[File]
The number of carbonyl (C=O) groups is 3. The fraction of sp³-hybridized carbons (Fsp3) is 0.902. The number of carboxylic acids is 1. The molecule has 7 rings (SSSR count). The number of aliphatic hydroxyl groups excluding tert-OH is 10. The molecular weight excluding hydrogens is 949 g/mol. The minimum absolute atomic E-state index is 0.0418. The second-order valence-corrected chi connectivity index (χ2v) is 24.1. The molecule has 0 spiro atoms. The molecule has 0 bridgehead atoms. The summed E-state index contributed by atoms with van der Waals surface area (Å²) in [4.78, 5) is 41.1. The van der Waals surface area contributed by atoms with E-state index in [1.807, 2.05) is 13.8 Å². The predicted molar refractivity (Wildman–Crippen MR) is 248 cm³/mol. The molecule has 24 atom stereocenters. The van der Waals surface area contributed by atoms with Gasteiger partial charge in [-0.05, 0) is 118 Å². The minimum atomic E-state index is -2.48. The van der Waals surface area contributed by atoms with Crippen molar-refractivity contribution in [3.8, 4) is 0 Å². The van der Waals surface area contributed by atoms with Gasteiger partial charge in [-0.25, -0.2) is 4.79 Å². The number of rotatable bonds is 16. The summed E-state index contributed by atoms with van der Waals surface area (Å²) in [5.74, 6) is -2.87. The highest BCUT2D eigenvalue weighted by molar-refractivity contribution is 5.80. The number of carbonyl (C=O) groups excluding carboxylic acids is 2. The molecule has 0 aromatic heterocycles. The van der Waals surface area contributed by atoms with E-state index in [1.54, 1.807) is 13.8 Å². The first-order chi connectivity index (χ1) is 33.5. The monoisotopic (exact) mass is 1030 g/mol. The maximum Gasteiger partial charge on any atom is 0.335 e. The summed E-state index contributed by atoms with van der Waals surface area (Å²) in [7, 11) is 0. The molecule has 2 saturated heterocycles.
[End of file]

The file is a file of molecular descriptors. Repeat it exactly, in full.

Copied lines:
The number of carbonyl (C=O) groups is 3. The fraction of sp³-hybridized carbons (Fsp3) is 0.902. The number of carboxylic acids is 1. The molecule has 7 rings (SSSR count). The number of aliphatic hydroxyl groups excluding tert-OH is 10. The molecular weight excluding hydrogens is 949 g/mol. The minimum absolute atomic E-state index is 0.0418. The second-order valence-corrected chi connectivity index (χ2v) is 24.1. The molecule has 0 spiro atoms. The molecule has 0 bridgehead atoms. The summed E-state index contributed by atoms with van der Waals surface area (Å²) in [4.78, 5) is 41.1. The van der Waals surface area contributed by atoms with E-state index in [1.807, 2.05) is 13.8 Å². The predicted molar refractivity (Wildman–Crippen MR) is 248 cm³/mol. The molecule has 24 atom stereocenters. The van der Waals surface area contributed by atoms with Gasteiger partial charge in [-0.05, 0) is 118 Å². The minimum atomic E-state index is -2.48. The van der Waals surface area contributed by atoms with Crippen molar-refractivity contribution in [3.8, 4) is 0 Å². The van der Waals surface area contributed by atoms with Gasteiger partial charge in [-0.25, -0.2) is 4.79 Å². The number of rotatable bonds is 16. The summed E-state index contributed by atoms with van der Waals surface area (Å²) in [5.74, 6) is -2.87. The highest BCUT2D eigenvalue weighted by molar-refractivity contribution is 5.80. The number of carbonyl (C=O) groups excluding carboxylic acids is 2. The molecule has 0 aromatic heterocycles. The van der Waals surface area contributed by atoms with E-state index in [1.54, 1.807) is 13.8 Å². The first-order chi connectivity index (χ1) is 33.5. The monoisotopic (exact) mass is 1030 g/mol. The maximum Gasteiger partial charge on any atom is 0.335 e. The summed E-state index contributed by atoms with van der Waals surface area (Å²) in [7, 11) is 0. The molecule has 2 saturated heterocycles.